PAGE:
Having lived in Alaska myself, I can attest to the Permanent Fund's political popularity. No politician can touch it, and giving the money back to the citizens would more than address the denialists and their newfound concern for a consumption tax that affects the poor more than the rich. I think the left can be as simplistic as the right when it comes to consumption taxes - there are ways to keep them from being regressive.

The one problem with this idea is that if you don't use the auction proceeds to help control future emissions, which is what Obama wants to do with funding renewable energy research, then you have to set stricter standards to make up for the lost investment. But if it makes the whole thing more politically palatable, that's fine with me.

Friday, April 25, 2008

A Volokh non-correction on the Texas polygamy mess

Not only am I agreeing with the Volokhs, I'm agreeing with David Bernstein of all people there: there's something very screwed up about how Texas is physically seizing and temporarily shipping to foster care all the hundreds of non-infant children from the polygamist compound, with no individualized determination of risk to each child before seizing the child.

The rule of law exists for a reason.

Wednesday, April 23, 2008

Well I'll be .... Bill Gray says he wants to bet

I received a very polite email today from Bill Gray, saying he just learned of my bet "offer" (actually it's his offer that I accepted, but close enough) and is interested in making the bet, for charity. He's traveling but will get back to me with potential terms before mid-May.

I'm kind of surprised, but assuming he offers reasonable terms, then a climate crisis charity is going to have a decent chunk of money coming their way. And as for Dr. Gray, betting is a helpful way to distinguish skeptics from the sleaziest denialists, so good for him (assuming the bet happens).

I think that some denialists seized on my bet with David Evans as if it were some kind of victory that a skeptic was actually willing to put his money where his mouth was. I hope we can avoid a similar problem here by challenging other denialists to make this same bet. For folks on our side, betting against the position that temperatures would actually fall should be pretty attractive to people who support the mainstream consensus.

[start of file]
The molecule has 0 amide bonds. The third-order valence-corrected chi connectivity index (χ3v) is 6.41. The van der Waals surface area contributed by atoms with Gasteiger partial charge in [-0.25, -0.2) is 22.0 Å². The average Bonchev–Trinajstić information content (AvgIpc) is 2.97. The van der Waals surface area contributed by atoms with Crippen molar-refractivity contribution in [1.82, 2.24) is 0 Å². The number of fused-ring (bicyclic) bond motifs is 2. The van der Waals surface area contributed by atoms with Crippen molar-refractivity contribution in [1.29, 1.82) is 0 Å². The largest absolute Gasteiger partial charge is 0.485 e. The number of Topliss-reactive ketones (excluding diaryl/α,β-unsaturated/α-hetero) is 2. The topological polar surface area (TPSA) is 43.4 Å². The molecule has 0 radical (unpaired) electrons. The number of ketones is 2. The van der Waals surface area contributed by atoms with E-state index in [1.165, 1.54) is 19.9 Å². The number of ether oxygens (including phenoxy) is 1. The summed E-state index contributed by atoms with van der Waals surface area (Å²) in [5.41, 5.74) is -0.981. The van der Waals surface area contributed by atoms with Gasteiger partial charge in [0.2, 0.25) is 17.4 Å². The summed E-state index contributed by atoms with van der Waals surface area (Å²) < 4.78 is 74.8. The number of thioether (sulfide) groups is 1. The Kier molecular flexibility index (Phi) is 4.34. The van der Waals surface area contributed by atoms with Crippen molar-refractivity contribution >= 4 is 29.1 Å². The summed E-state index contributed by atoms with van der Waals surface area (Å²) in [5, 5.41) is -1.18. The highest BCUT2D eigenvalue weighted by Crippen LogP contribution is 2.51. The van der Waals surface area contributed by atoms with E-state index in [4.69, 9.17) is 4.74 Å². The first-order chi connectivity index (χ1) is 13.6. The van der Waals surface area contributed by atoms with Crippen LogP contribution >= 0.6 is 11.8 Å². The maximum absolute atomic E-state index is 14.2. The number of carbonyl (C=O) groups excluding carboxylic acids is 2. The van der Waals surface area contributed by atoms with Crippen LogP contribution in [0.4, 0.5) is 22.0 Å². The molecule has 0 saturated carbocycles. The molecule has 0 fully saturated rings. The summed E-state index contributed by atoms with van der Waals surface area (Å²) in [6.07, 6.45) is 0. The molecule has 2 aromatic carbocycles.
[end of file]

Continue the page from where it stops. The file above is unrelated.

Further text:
Monday, April 21, 2008

A Backseat Driving idea makes it into print

This is pretty cool - two years ago, Richard Louv wrote the book, The Last Child in the Woods, about how children are increasingly denied unstructured access to nature. Last year, I wrote a post about how the fears of frivolous lawsuits that restrict children's access could be reduced through a "Leave No Child Inside Legal Defense Fund," something that pays the legal defense costs of institutions and individuals who brought children outdoors and then were hit with frivolous lawsuits.

Richard Louv has contacted me about the idea, and now it's in the second edition of his book, right on page 243 (appropriately credited). Still not a reality, but it's one step closer to being something real.

Best part of it was what I originally wrote, "I'll just toss this idea out into the Googleable universe" to see if anything happens, and it did.

So I'll just toss the idea out into the Googleable universe that I should be paid millions to blog my random thoughts here....

Saturday, April 19, 2008

Maybe not perjury, but a beautiful tool for our case